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News | Jan. 31, 2023

PaCE Spotlight: Aaron Bunn

By Liz Norvey DLA Disposition Services Pathways to Career Excellence Program

Defense Logistics Agency Disposition Services’ Aaron Bunn works for the Environmental Branch in Battle Creek, Michigan, as an environmentalist. He participated in the Pathways to Career Excellence Program as a part of PaCE Group 34, from 2017 - 2019.

Describe your current position in a couple of sentences, and how being in the PaCE program affected you in that position.

I am an Environmental Protection Specialist working with Hazardous Material Management System – Hazardous Waste Disposition system. This includes troubleshooting and serving as a report writer supporting the field, DLA Disposition Services Headquarters, DLA, the military branches, and outside agencies. I gravitated to the environmental side during my PaCEr rotation through Environmental Support Branch.

In your own words, how would you describe the PaCE program, and what can you gain from it?

The PaCE program is a unique experience that includes one-on-one sessions with senior leadership, visiting sites and meeting many different folks in DLA, learning how to brief and a unique understanding of all processes in DLA Disposition Services that many do not get that training for.

Why did you first apply to the PaCE Program?

I wanted to get into federal service because I already had 10 years of military service – U.S. Air Force. My motivation for a federal position was to use that time toward retirement and the benefits that come with a federal job. 

What was your position before coming to the PaCE Program?

Before the PaCE Program, I worked at a medical instruments company as a buyer.

What have been your favorite parts of the PaCE Program?

My favorite part of the PaCE program is the chance to travel and meet many different folks that I would not have had the opportunity of doing, if not for the program. I went to DLA headquarters at Fort Belvoir, Virginia, with DLA Disposition Services Director Mike Cannon and met all the senior leadership. Additionally, I enjoyed learning about DLA Disposition Services because I had little prior knowledge of the business.

Do you have a favorite memory from your time in the program?

My favorite memories were getting to know fellow PaCErs and building friendships with a few that continue to this day.

If there was one thing that could’ve been different for you in the PaCE program, what would it be?

I thought the briefings were a bit too frequent for our class - we completed three in front of Mr. Cannon. I think one at the end of the first year would have been a better scope of learning and made it easier to understand how the different areas work together.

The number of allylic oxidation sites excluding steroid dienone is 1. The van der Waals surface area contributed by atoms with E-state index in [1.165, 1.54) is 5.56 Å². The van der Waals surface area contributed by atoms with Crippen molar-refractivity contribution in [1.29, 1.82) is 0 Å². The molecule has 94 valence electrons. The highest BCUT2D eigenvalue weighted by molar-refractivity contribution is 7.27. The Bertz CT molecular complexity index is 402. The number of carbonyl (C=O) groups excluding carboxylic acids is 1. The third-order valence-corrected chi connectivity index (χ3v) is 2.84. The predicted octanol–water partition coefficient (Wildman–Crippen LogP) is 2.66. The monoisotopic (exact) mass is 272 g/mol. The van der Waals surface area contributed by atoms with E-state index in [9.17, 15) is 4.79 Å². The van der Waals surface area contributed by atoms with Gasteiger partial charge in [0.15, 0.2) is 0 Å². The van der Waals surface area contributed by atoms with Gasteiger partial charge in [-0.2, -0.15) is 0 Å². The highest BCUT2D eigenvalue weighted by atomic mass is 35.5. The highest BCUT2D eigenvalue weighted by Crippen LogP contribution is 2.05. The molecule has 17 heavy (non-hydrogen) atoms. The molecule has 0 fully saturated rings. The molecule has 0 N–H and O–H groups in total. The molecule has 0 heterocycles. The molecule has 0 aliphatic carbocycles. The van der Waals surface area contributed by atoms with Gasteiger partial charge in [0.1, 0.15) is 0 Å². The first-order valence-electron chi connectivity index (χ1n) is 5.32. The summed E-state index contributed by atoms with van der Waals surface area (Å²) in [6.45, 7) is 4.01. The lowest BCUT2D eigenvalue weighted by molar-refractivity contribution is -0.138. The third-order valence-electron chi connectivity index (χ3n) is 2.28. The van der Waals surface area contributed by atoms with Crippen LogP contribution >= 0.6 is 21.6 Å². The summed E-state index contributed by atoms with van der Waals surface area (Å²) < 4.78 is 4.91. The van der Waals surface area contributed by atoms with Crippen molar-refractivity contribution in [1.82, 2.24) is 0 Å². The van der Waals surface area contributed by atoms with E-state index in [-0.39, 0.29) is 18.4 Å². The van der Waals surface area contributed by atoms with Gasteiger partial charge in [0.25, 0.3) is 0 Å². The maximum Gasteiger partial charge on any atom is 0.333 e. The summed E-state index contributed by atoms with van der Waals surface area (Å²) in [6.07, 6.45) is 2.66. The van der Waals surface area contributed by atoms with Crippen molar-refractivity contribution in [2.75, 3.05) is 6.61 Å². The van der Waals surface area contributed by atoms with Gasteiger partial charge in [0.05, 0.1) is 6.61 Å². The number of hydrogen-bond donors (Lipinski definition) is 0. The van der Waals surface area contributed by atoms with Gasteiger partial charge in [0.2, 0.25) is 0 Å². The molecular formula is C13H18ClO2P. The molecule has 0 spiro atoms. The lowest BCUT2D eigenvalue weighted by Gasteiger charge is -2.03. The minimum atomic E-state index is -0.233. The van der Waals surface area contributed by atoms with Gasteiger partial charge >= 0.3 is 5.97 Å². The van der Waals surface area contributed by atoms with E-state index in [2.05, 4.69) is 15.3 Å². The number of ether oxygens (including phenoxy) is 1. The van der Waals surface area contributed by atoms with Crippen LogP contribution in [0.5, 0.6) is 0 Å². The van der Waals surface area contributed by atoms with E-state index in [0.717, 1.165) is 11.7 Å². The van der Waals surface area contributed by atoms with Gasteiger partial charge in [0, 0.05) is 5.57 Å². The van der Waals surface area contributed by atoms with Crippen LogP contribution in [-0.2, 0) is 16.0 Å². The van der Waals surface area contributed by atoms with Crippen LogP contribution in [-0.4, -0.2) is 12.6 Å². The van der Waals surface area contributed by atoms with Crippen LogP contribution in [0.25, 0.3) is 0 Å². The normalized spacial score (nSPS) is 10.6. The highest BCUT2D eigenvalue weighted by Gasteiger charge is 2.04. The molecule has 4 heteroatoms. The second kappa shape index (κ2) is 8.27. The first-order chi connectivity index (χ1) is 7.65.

What would you say is the most important quality to succeed in the PaCE program?

The perseverance to understand that time in the first year will be over quick enough and you will learn your job in the field. The first year is to make connections and understand how headquarters supports the field.

What have you done since you finished with the PaCE Program?

I was a speaker at the first annual Contracting Officer Representative training seminar in July 2020 in Battle Creek. The week-long training included 45 CORs from around the world.

Where did you see yourself going when you first started, and how does that compare to where you are now?

This is where I saw myself going, it might have been in a different job, but in the Environmental Support Branch Operations.

Do you have any advice for current or prospective PaCERs?

Keep your head up and give yourself some grace. Nobody expects you to remember everything you sit through during the “firehose” training rotations. 

Editorial Note: The Pathways to Career Excellence Program for DLA Disposition Services is a two-year program that takes PaCERs through all of Disposition Services and its processes to learn as much as possible about the directorate. The first year takes place at DLA Disposition Services Headquarters in Battle Creek, Michigan, and the second year either takes place in Battle Creek for Contracting PaCERs or at an assigned field site for Property Disposal PaCERs. PaCERs begin as general schedule 7s, move to GS-9s at the end of their first year, and graduate the program as GS-11s. There are multiple pathways to becoming a PaCER, including being hired internally, as a recent graduate, or from military service.